I knew he was a fantastic writer from owning and reading three of his books.

I knew he had passed in 2001.

I did not know he had as many books, above and beyond the ones I own. Given his responsibilities as one of Chicago’s Top Cops, that he was able to be as prolific (and going by the novels I’ve read, as consistently good) as he was, is quite amazing.

So without further ado, today’s Recommended Writer is HUGH HOLTON:

Police Lieutenant Hugh Holton was a twenty-nine year veteran of the Chicago Police Department. He authored several bestselling novels, including, Time of the Assassins, The Left Hand of God, and Violent Crimes. At the time of his death, at the age of only 54, Hugh Holton was the highest ranking active police officer writing novels in America.

1994. Presumed Dead
1995. Windy City
1996. Chicago Blues
1997. Violent Crimes
1998. Red Lightning

1999. Left Hand of God, The
2000. Time of the Assassins
2001. Devils Shadow, The

The following three titles were published posthumously, which is why they came as a surprise to me when researching this post. I’ve heard REVENGE was an early discarded rough draft of his, so it’s not up to Hugh Holton’s high standards. It’s something he would have tweaked/perfected had he known it was being published. So take that into consideration when reading it. It’s basically just an early draft, the publisher decided to put out there, so judge it as such, and not as representative of Hugh Holton’s usual great work.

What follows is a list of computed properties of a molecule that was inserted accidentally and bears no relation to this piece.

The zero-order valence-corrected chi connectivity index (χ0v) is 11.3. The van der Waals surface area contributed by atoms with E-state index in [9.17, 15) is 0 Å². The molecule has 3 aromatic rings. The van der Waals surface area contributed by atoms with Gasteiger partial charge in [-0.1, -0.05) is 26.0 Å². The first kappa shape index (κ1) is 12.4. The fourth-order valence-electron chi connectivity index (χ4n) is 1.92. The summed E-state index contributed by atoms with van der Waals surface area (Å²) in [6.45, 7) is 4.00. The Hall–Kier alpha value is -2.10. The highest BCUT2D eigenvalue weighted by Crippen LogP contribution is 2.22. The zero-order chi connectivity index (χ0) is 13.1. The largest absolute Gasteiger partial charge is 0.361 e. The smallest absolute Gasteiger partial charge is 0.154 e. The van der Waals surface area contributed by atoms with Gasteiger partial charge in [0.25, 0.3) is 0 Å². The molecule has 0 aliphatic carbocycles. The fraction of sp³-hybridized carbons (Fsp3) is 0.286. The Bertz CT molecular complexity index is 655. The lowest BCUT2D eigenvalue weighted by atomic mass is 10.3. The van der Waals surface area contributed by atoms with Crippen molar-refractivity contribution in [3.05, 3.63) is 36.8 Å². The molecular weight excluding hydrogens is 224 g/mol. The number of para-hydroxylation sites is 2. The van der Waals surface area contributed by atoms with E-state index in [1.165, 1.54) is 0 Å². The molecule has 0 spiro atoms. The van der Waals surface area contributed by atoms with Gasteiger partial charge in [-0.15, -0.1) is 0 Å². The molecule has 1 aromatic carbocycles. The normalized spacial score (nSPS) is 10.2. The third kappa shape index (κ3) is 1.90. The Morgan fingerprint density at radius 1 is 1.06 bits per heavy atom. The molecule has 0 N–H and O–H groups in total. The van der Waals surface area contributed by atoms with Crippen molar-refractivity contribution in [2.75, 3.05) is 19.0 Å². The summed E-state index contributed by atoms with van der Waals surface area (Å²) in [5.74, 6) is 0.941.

2002. Criminal Element (Amazon – Alibris)
2005. Thin Black Line, The (Amazon – Alibris)
2009. Revenge (Amazon – Alibris)

I was turned onto Hugh Holton’s fantastic Larry Cole mystery series a while ago, and they are pulse-pounding procedurals and thrillers, grounded by the experience of someone who knows intimately the facts behind the fictions… he writes about.. My personal favorite of the three novels I’ve read so far is the juggernaut-like TIME OF THE ASSASSINS. In terms of pacing, and just keeping you racing till the end, it’s the strongest [the others I own are WINDY CITY, and VIOLENT CRIMES].

It was a great starting point for me to the excellent body of work Hugh Holton left us with, but I think I’ll now go back, pick up all the books I’m missing and read them all chronologically.

REVENGE, by all reports should not be considered part of the chronology, it’s something that (again according to reports) was not ready for publication, and was put out as a cash grab by the family and the publisher. It’s a curio, at best, and I would have less problem with it if the family had put their name on the novel(his Daughter I believe signed off on this version), rather than just Hugh Holton’s.